Combe: Charities for the poor

A History of the County of Oxford: Volume 12, Wootton Hundred (South) Including Woodstock. Originally published by Victoria County History, London, 1990.

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'Combe: Charities for the poor', in A History of the County of Oxford: Volume 12, Wootton Hundred (South) Including Woodstock, (London, 1990) pp. 97-98. British History Online [accessed 20 April 2024]

Charities for the poor

A fund known as Poor's Stock, derived mainly from bequests made in the 17th century, comprised £10 each from Mr. Irons of Charlbury (date unknown), Richard Ward (by will proved 1636), and an unknown donor; £5 each from William Annison (by will proved 1672), John Hurst the younger (by will proved 1672), and Simon Hawkins (by will proved 1681); £4 from George Bolton (by will proved 1692); and £2 from John Hurst the elder (by will proved 1682). (fn. 15) The stock was augmented by £5 from Gervase Bradgate, a former chaplain, by will proved 1713, and by £5 from Charles Mortimer (d. 1784), rector of Lincoln College, Oxford. (fn. 16) By 1817 £1 had been lost, but the remaining £60 was secured on a 5 per cent bond given by Edward Tatham. The churchwardens distributed the interest among the needy of the parish, 80 families in 1823 sharing £5 14s. 7d., which was two years' accumulated income. (fn. 17) By 1871 the stock had been reduced to £56 and the income to £1 16s., which was distributed in bread. (fn. 18)

George Spencer, duke of Marlborough, gave in 1776 a rent charge of £6 6s. on waste land at Combe, redeemed for £90 in 1973. (fn. 19) Charles Richardson, by will proved 1827, devised £27 the interest from which was to be presented annually at the altar of the parish church to a poor old lady of religious disposition. The money was invested in a pasture close yielding £1 a year, which was redeemed for £15 in 1974. (fn. 20) John Radford, rector of Lincoln College, in pursuance of the wishes of his late wife Elizabeth, gave £100 in 1849 to buy bread or coal for the poor of Combe, (fn. 21) the charity being known locally thereafter as Mrs. Radford's charity. In 1869-70 the capital stood at £108 16s. 5d., (fn. 22) as it still did in 1962 when the income was distributed in coal. (fn. 23)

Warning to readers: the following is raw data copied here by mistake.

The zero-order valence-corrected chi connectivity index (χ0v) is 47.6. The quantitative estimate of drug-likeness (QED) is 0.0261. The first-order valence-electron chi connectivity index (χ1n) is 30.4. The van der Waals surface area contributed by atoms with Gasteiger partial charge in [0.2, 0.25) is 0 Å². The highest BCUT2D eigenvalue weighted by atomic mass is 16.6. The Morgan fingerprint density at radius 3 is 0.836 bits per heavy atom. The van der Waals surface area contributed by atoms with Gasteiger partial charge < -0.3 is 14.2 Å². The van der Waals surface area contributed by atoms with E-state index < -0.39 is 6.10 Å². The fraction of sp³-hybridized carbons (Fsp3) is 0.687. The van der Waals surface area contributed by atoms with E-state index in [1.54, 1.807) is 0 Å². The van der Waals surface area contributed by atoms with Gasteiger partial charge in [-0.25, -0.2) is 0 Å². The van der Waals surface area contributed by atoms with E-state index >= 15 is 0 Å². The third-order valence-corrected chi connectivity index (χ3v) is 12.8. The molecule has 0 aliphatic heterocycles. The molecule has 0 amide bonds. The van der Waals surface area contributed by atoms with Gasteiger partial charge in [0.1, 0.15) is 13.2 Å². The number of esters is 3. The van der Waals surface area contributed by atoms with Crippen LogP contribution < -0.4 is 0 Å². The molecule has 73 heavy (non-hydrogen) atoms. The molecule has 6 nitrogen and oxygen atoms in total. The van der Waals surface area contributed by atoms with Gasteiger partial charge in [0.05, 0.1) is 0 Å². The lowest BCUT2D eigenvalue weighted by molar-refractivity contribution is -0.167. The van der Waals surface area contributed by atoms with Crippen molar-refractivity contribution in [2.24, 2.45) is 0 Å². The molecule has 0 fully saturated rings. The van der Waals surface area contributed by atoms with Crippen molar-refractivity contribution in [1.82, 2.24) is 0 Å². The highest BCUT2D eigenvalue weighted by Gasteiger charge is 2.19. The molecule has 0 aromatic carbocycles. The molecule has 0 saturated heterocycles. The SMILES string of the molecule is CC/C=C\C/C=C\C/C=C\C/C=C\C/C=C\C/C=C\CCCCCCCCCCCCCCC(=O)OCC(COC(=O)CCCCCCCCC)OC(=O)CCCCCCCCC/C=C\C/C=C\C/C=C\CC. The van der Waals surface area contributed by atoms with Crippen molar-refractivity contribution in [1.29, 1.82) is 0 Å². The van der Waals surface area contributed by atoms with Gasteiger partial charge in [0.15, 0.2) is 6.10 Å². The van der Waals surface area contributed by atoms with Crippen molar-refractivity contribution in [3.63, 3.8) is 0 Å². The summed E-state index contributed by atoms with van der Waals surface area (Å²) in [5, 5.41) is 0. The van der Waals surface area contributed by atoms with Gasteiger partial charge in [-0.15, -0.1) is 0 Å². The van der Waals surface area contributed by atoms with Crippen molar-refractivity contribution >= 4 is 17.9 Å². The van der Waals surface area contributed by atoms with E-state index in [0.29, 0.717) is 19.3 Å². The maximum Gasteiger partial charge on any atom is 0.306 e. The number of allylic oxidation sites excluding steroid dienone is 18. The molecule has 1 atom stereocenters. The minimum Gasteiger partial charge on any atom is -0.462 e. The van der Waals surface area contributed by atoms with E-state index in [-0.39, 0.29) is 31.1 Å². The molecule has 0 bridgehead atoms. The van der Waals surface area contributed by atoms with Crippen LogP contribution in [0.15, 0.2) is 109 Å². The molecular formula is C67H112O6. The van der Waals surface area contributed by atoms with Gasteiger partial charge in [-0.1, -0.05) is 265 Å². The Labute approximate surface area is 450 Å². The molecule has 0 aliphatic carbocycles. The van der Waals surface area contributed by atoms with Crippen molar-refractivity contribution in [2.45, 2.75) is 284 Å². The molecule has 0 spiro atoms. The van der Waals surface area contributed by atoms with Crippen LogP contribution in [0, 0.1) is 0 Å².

By a Charity Commission Scheme of 1974 Combe's four charities were merged, providing an income of c. £15 a year for distribution to the poor. (fn. 24)


  • 15. O.R.O., MSS. Wills Oxon. 71/1/28; 113/2/19; 33/4/19; 132/3/14; 8/1/4; 132/3/17; Char. Don. 1787-8, H.C. 511, pp. 992-3 (1816), xvi B.
  • 16. Oxf. Univ. Arch., Chancellor's Ct. Wills BE-BV, Hyp/B/21; V. H. H. Green, Linc. Coll. 708.
  • 17. 12th Rep. Com. Char. 334.
  • 18. Char. Digest, H.C. 292-11, pp. 20-1, (1871), lv.
  • 19. O.R.C.C., Kimber files.
  • 20. Ibid.
  • 21. Linc. Coll. Mun. Z/COM/7. Eliz. Radford's char. has sometimes been confused with her husband's educ. char. e.g. O.R.C.C., Kimber files. Above, Educ.
  • 22. Char. Digest, pp. 20-1.
  • 23. O.R.C.C., Kimber files.
  • 24. Ibid.; Kimber, TS. Rep. on review of Oxon. chars.; Char. Com. files.